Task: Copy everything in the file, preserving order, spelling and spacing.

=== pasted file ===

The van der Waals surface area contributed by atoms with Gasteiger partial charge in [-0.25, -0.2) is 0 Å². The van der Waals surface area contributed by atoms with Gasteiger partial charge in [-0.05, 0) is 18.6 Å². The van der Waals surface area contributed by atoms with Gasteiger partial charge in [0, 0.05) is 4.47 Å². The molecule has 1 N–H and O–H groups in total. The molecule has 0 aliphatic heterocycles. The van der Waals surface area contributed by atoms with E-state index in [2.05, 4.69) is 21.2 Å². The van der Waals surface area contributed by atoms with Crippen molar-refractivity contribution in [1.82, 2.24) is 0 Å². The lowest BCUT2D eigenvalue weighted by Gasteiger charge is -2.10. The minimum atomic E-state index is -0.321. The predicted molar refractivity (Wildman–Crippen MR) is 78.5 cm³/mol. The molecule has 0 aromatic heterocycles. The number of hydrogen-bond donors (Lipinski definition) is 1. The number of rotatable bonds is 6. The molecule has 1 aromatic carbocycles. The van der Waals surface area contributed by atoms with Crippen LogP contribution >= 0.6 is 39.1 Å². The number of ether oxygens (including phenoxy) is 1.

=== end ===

The van der Waals surface area contributed by atoms with Gasteiger partial charge in [-0.25, -0.2) is 0 Å². The van der Waals surface area contributed by atoms with Gasteiger partial charge in [-0.05, 0) is 18.6 Å². The van der Waals surface area contributed by atoms with Gasteiger partial charge in [0, 0.05) is 4.47 Å². The molecule has 1 N–H and O–H groups in total. The molecule has 0 aliphatic heterocycles. The van der Waals surface area contributed by atoms with E-state index in [2.05, 4.69) is 21.2 Å². The van der Waals surface area contributed by atoms with Crippen molar-refractivity contribution in [1.82, 2.24) is 0 Å². The lowest BCUT2D eigenvalue weighted by Gasteiger charge is -2.10. The minimum atomic E-state index is -0.321. The predicted molar refractivity (Wildman–Crippen MR) is 78.5 cm³/mol. The molecule has 0 aromatic heterocycles. The number of hydrogen-bond donors (Lipinski definition) is 1. The number of rotatable bonds is 6. The molecule has 1 aromatic carbocycles. The van der Waals surface area contributed by atoms with Crippen LogP contribution >= 0.6 is 39.1 Å². The number of ether oxygens (including phenoxy) is 1.